Helping the world in real time

By: Jeff Barak

The massive outpouring of aid to Haiti through text messages sent by US citizens for relief efforts provides yet another example of the power of the connected world. Over $25 million has so far been donated by text, far outpacing the charity’s previous record of $400,000 for emergency relief using similar technology. At one point, the Mobile Giving Foundation which organized the mobile donation network said it was receiving up to 10,000 text messages per second pledging $10 to the American Red Cross. Around one-fifth of all American Red Cross donations for Haiti have come from the text campaign.

Service providers, such as AT&T, Sprint, Verizon and T-Mobile USA, have meanwhile played their part, waiving fees for customers wishing to send mobile donations and letting users know they are not taking a cut of the donations. Interestingly, this cellphone campaign was initiated by the US State Department, which is becoming increasingly aware of the possibilities the connected world provides for US diplomacy.

As Alec Ross, senior adviser for innovation to Secretary of State Hillary Clinton told the Washington Post: “It’s about the ability to connect, which is possible because of the proliferation of our global networks. It’s about using the tools of the 21st century to innovate in our diplomacy.”

In the emerging connected world, where trillion of devices will be connected to the network, the US or any other government, can directly connect with the people whose hearts and minds they want to win. The obvious example of this is President Barack Obama’s online video for the Iranian new year which went viral, but there are other, less well-known examples of how the connected world can tie in with diplomatic efforts to stem violence or eradicate disease.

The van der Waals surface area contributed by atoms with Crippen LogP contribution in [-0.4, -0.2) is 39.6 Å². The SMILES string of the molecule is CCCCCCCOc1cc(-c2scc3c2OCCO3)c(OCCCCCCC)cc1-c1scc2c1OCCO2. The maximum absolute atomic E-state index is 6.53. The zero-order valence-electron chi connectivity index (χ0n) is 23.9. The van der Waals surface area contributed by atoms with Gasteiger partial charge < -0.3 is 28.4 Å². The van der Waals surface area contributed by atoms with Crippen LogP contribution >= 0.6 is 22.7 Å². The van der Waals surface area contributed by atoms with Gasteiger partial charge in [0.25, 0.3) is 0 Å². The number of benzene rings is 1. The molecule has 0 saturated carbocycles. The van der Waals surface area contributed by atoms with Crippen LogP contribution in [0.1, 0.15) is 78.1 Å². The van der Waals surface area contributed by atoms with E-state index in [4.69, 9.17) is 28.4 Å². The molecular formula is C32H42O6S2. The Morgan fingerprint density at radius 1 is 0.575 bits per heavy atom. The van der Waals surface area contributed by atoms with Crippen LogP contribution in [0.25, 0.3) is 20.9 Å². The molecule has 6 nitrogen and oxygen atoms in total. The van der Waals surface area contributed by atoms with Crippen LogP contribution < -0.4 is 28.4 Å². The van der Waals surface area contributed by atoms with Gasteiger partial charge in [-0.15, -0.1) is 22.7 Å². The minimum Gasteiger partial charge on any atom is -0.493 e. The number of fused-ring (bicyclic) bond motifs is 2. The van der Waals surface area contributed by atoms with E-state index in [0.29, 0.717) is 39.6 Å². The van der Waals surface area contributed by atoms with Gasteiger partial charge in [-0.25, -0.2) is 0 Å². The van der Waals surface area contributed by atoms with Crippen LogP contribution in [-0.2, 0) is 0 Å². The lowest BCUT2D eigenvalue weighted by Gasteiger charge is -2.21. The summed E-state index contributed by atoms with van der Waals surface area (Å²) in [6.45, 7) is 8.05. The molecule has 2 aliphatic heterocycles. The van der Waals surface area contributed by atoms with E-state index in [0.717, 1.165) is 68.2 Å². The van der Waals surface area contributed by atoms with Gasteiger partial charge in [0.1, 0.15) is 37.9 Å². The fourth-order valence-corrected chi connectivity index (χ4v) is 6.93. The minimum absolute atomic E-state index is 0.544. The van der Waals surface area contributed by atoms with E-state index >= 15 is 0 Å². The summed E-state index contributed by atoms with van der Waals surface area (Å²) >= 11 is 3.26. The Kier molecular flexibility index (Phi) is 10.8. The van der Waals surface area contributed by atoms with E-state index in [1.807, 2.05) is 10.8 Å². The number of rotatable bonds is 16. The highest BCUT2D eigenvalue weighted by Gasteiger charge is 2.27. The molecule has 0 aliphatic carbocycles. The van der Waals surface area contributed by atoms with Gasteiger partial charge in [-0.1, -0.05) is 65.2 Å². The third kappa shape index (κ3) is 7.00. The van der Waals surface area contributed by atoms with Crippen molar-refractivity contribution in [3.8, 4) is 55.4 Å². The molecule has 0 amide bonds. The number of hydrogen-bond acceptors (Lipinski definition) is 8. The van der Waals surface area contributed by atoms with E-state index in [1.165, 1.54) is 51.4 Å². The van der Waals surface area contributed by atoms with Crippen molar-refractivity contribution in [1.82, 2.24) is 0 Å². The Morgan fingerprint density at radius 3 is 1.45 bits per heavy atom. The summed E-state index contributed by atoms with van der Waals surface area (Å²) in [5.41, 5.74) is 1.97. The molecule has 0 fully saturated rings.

In Congo, for example, e-mails and text messages are being used to warn women and children of attacking rebels nearby. In sub-Saharan Africa, text messages are instructing people how to take HIV medications. As Secretary Clinton noted in her landmark speech on internet freedom recently, “the spread of information networks is forming a new nervous system for our planet. When something happens in Haiti, the rest of us learn about it in real time – from real people. And we can respond in real time as well.”

Indeed, this real-time response to the earthquake in Haiti by millions the world over, enabled by the power of the network, showed just how connected our world has become.

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